Welcome to the second installment of PicUp Media’s jewelry-specific how-to guides! If you have not read the first installment, click here and read through to learn about the different necklace photography techniques.
Ring photography requires knowledge, skills, and techniques to entice customers to purchase the jewelry. This is because the piece is small and often showcases intricate and unique designs that may be too difficult for beginners and, at times, for experienced jewelers and photographers to capture. A little carelessness and lack of tools and knowledge can quickly ruin the photo shoot resulting in disappointing and uninteresting ring product images. In this post, we’re going to impart five essential ring photography tips for an enticing online jewelry display.
“A good jewelry photography is a combination of 4 key elements: camera, lens, lighting, and knowledge. When one of these elements is lacking, the outcome may paint your brand a negative reputation, which could mean lost sales and trust.”
As we approach Valentine’s Day and the popular wedding months, we think it’s time to prevent the seasons of stale sales by taking advantage of nearly year-round sales opportunities. Do you feel like your online storefront scares your customers away? Read through as we teach you how to photograph a ring that will make your customer’s eyes sparkle.
The 5 Essential Ring Photography Tips for Beginners, Jewelers, and Photographers
#1. Prepare your ring for the photoshoot
Jewelry is one of the most challenging commercial subjects to photograph because it’s highly reflective. The rings make it doubly challenging because it is tiny and often have complicated designs. It’s this quality that makes preparation a critical aspect of ring photography.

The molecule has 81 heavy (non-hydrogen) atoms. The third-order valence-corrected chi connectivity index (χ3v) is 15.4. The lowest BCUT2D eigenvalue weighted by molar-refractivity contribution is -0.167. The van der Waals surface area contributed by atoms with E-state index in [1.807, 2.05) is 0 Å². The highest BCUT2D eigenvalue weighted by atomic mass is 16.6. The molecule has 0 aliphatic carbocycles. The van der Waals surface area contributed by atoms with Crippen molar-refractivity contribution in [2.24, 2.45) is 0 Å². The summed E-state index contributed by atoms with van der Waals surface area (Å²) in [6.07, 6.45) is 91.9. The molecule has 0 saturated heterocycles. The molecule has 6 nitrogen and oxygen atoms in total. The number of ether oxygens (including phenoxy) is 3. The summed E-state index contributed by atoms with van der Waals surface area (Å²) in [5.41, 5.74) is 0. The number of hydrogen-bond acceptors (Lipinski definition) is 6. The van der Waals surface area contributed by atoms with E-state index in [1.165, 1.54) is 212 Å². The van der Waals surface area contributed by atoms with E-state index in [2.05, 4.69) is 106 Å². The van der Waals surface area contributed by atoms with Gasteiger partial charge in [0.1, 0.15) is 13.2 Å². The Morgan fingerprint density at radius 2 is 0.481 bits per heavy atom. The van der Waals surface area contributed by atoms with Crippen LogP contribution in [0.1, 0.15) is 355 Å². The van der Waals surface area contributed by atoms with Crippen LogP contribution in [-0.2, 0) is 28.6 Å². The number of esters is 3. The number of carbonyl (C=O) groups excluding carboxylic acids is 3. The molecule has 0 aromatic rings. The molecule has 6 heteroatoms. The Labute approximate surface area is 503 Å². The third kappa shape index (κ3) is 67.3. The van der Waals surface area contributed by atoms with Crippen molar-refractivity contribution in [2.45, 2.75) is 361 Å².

Diamond rings and other gemstone pieces have to be spotless when photographed to avoid a time-consuming process. It’s advisable to use a clean cloth every time you hold the piece so your fingers won’t leave a mark on its surface. Those marks are a result of a greasy grip in which the oils from your fingers rub against the diamond and other stones; thereby affecting its shine and brilliance.
Remember always to handle it sparingly and clean it as much as possible to avoid disappointing photos. There are more inexpensive ways available online to clean the jewelry item to ensure that it stays sparkling. Check out the Gemological Institute of America Inc. (GIA) for more cleaning techniques.
#2. Gather all the equipment you need
- Macro lens and camera
- Lightbox (DIY or commercial) and lightbox
- Others (if you feel the need to explore and experiment)
#3. Understand how your equipment works
As a jeweler yourself, we believe that taking photographs of a ring is part of your many significant business activities; hence, investing in a good macro lens is a decision that should not be delayed. This tool is essential in capturing closeup ring images, especially when the piece features intricate, tiny details that shouldn’t be hidden to or missed by the customers.
The macro lens enables a life-sized reproduction when the camera sensor appears to be bigger than the subject. When buying a macro lens, take note of the magnification ratio capabilities. The magnification ratio represents how enlarged the subject should be in the photo when taken at a close distance. A true and decent macro lens can boast of a 1:1 magnification, although other macro lenses have an even higher magnification capability.
If you’re using a smartphone to take jewelry photographs, read our jewelry smartphone photography tips as it outlines the proper equipment, including macro lenses, to achieve high-quality images for your website.
Use props to make the ring stand
Do you ever wonder how other jewelers can make their rings stand during the photoshoot? Keep the ring standing upright by using props like Elmer’s Putty, dental wax, and other types of holding wax. Putty can be found in most craft stores making it easy to find.
When using props like the ones mentioned above, remember to use a tiny amount so it won’t be visible in the final image. Some props can leave an oil stain, so consider the surface where it should be placed but don’t worry, it will not stain the ring. Simply wipe it off after the photoshoot.
Use soft, diffused lighting by using a lightbox
Lightbox is commonly used in jewelry photography because it’s the easiest way to achieve soft, diffused lighting. You can find it in the market today; however, the lightboxes available in the market are designed for general types of products, other than jewelry.
Unlike other products on the market, jewelry is the most difficult to photograph because of its qualities. It’s tiny, reflective, and at times, finicky. Hence, a one-size-fits-all lightbox may not be a solution. Consider making a DIY lightbox or scour the internet for jewelry-specific lightboxes like the GemLightbox.